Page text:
The instant disclosure is provided to further explain in an enabling fashion the best modes of performing one or more embodiments of the present invention. The disclosure is further offered to enhance an understanding and appreciation for the inventive principles and advantages thereof, rather than to limit in any manner the invention. The invention is defined solely by the appended claims including any amendments made during the pendency of this application and all equivalents of those claims as issued.

It is further understood that the use of relational terms such as first and second, and the like, if any, are used solely to distinguish one from another entity, item, or action without necessarily requiring or implying any actual such relationship or order between such entities, items or actions. It is noted that some embodiments may include a plurality of processes or steps, which can be performed in any order, unless expressly and necessarily limited to a particular order; i.e., processes or steps that are not so limited may be performed in any order.

Much of the inventive functionality and many of the inventive principles when implemented, are best supported with or in software or integrated circuits (ICs), such as a digital signal processor and software therefore, and/or application specific ICs. It is expected that one of ordinary skill, notwithstanding possibly significant effort and many design choices motivated by, for example, available time, current technology, and economic considerations, when guided by the concepts and principles disclosed herein will be readily capable of generating such software instructions or ICs with minimal experimentation. Therefore, in the interest of brevity and minimization of any risk of obscuring the principles and concepts according to the present invention, further discussion of such software and ICs, if any, will be limited to the essentials with respect to the principles and concepts used by the exemplary embodiments.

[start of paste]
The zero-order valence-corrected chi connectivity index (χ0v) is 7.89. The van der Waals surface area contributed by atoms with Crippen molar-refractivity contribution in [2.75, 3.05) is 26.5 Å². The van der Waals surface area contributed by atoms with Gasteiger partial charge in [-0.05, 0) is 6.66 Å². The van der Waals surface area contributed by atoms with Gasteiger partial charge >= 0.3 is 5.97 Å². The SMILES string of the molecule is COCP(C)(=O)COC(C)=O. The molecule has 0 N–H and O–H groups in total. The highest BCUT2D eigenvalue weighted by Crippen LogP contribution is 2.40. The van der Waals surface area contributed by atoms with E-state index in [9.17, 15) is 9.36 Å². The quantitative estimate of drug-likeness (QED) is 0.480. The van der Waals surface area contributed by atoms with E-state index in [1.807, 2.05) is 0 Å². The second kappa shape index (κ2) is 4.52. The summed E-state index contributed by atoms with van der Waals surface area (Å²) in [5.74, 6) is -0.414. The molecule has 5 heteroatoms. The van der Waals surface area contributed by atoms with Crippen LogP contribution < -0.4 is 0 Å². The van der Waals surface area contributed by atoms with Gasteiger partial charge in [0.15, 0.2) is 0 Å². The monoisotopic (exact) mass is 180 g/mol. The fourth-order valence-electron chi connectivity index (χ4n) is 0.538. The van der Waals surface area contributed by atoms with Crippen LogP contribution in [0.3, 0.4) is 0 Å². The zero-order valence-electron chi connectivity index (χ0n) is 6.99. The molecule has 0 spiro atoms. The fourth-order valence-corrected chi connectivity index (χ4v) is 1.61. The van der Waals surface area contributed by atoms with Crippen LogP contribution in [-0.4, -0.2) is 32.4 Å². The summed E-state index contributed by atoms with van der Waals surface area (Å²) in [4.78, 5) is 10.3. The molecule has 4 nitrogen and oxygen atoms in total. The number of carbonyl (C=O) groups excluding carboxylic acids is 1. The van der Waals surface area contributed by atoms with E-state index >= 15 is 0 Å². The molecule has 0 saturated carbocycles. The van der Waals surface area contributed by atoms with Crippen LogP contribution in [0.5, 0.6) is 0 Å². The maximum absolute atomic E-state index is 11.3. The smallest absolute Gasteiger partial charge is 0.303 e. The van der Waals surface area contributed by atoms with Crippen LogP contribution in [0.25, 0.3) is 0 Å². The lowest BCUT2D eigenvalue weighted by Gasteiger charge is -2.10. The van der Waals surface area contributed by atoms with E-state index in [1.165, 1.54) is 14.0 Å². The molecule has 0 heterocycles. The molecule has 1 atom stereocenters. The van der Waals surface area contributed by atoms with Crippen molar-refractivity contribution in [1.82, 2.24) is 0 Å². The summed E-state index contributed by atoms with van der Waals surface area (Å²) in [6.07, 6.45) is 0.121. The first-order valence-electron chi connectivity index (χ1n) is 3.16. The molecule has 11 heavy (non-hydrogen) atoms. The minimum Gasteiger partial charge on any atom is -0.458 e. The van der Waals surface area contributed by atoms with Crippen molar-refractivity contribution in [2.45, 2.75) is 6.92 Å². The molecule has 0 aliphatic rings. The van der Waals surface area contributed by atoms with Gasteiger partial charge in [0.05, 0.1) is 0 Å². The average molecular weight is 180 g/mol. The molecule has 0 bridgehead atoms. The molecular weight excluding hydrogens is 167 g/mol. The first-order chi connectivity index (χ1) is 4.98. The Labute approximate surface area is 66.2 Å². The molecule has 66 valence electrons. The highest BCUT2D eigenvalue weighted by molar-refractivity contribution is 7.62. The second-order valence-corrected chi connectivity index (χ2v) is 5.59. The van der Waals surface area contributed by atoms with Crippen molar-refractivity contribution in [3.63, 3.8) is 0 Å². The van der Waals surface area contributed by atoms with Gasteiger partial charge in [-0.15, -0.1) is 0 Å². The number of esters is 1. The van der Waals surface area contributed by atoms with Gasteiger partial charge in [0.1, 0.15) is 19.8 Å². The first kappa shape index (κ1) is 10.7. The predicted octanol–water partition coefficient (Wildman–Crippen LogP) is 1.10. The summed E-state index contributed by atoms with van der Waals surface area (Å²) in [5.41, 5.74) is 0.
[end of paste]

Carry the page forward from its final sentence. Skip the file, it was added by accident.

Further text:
As further discussed herein below, various inventive principles and combinations thereof are advantageously employed to reduce the incidence of false positives returned from a search, optionally for use in more accurately assessing vulnerabilities of computers.

Further in accordance with exemplary embodiments, a digital signature corresponding to the key and the value in a particular document is stored in the document together with a machine identifier specific to the computer storing the document. The digital signature for the document is indexed into a search index. A search for a key and a value can return search results more correctly reflecting documents corresponding to search criteria including the key and the value for that key. Security vulnerabilities can be identified by using the search index together with the machine identifiers.

Now referring to the overview provided in connection with FIG. 1, a block diagram illustrating a simplified and representative environment associated with a search for documents having a digital fingerprint which will be discussed and described. A first computer 101 and a second computer 103 can communicate, for example via a communication network 105.